comes fully to accept his contention that "there
is no portion of the globe more fit" than "the
lake region of Canada" for "the mood and dream
of the poet and lover of nature" (14-15). Even
Lord Lorne is allowed to intrude only briefly on Campbell’s
poetic territory with his "fine sonnet" on
"Niagara," and then only to suggest the inadequacy
of "‘A universe of waters thundering down / Across
the awful verges of the world’" as a description
of the Falls (60-62). As an exercise in self-promotion,
The Canadian Lake Region forecasts Campbell’s
Oxford Book of Canadian Verse (1913), where twenty-four
pages of his poems, many of them on imperialistic themes,
appear as the biggest jewel in the crown of Canadian
any reader of Canada might expect, Campbell’s
bow in the direction of Lord Lorne is part of the imperialistic
message of The Canadian Lake Region as a whole.
"Summer and winter, autumn and spring, the influence
of this great lake is for the strengthening of our character,"
he writes of Lake Huron in his chapter on Georgian Bay;
"[n]ext to the mountains and sea of our ancient
mother, Britain, no cradle for the rearing of a great
people could be more fitting than the shores of this
vast lake. All that spirit of the sea-faring soul, the
daring of the navigator, the love of the open, the search
for adventure, is here met and satisfied" (113).
After this the reader must suspect that there are imperialistic
as well as geographical reasons for Campbell’s reluctance
to "include Michigan in a series of essays on the
Canadian Lake region" (115). Lake Michigan is "off
the main track of the great waterway from the St. Lawrence
to the Canadian West" and, moreover, "it has
no present personality as a lake beyond its size, …its
place on the map in the great chain of lakes" and
"the fact that it has two huge cities, Chicago,
the American capital of the middle west, and Milwaukee,
for its…ports. …Yet there is no Canadian lake which
has a more interesting history, and the past of Canada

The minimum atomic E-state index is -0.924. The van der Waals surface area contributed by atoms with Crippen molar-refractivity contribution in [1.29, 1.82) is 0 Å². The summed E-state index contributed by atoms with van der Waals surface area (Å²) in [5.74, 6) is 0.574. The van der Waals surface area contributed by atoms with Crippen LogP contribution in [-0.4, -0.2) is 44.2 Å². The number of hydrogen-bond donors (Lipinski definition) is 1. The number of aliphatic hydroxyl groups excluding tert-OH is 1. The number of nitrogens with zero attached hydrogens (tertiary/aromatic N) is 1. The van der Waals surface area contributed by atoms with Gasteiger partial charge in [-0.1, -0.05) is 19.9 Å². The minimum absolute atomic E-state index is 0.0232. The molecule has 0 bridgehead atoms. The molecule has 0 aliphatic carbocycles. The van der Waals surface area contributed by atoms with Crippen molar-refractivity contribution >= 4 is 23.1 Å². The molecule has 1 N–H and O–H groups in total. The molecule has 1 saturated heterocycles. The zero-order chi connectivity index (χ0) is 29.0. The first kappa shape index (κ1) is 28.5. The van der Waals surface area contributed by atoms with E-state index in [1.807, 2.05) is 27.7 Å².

and the early discovery and exploration of the West
would be incomplete without the story of this remarkable
and beautiful body of water" (115-16). It is to
be regretted that "[t]he Lake Michigan of to-day
is out of the domain of the Canadian people" and
that the "greatest northern emporium" of "modern
materialism" has arisen on its southern shore,
but it can nevertheless be appreciated by Canadian "thinker[s]
and lover[s] of the true and beautiful…and [by] worshipper[s]
of the noble in humanity" for its role in the early
history of Canada and its "associat[ion] with a
prehistoric people, who worshipped God in the universe"
his remarks on Lake Huron and Lake Michigan suggest,
Campbell conceives of the Great Lakes as a region whose
natural amenities, historical associations, and spiritual
resonances will continue to exercise a positive influence
on Canadians as individuals and on Canada as a nation
within the Empire. Besides being "forever associated
with the names and deeds of the Ulysses, Aeneases, and
Argonauts of early Canada, the Great Lakes reveal "vestiges
of an ancient people beyond the memory of the aborigine,
the evidence of a mysterious race12…[and]
an earlier civilization. Thus are the[y]…clothed in
an ideal atmosphere of history, heroic personality and
adventure, and veiled in…mystery" (16-17). For
these as well as natural reasons, the Great Lakes have
potent spiritual and therapeutic properties: "the
breezes which blow over [Lake Huron’s] mighty breast
are those which tone the soul to high endeavour, or
woo the worn or jaded spirit to nature’s langor, her
mediciner toward her divine purpose," and the region
as a whole is "an Eden" "for the very
air is full of a vigor and life-giving essence, and
the nights cool, dry and restful, with brooding repose
for jaded nerve and care-wracked brain. Here man can,
if he sanely chooses, renew his life for a season, and
forget that he is a serf or a hireling" (20-23).
Of course, Campbell was not alone in making such claims
for "the Canadian Lake region" but merely
one of a chorus of writers whose advocacy of the therapeutic
benefits of a season away from the "awful business"
of the modern city, be it New York, Chicago, or Toronto,
led to the construction of the countless summer cottages
that now line almost every lake in Canada and the United
finally, Campbell’s advice to "our men of action
and…the practicalities of life" to "spend
a week or a month every summer somewhere on the shores
of the…great lakes, away from the jar and jangle, the
vulgar jostle of the crowded money-marts" (29),
arose from the conviction that time thus spent had more
than merely medicinal value. In "open" spaces
away from the "stifling purlieus of half-civilized
American cities, where [their] humanity is stunted and
degenerated to the inhuman demands of a modern commercial
and money-hungered helotism," Canadians could realize
"their true natures and somewhat of God’s purpose
in bringing them into…existence" (29)—that is,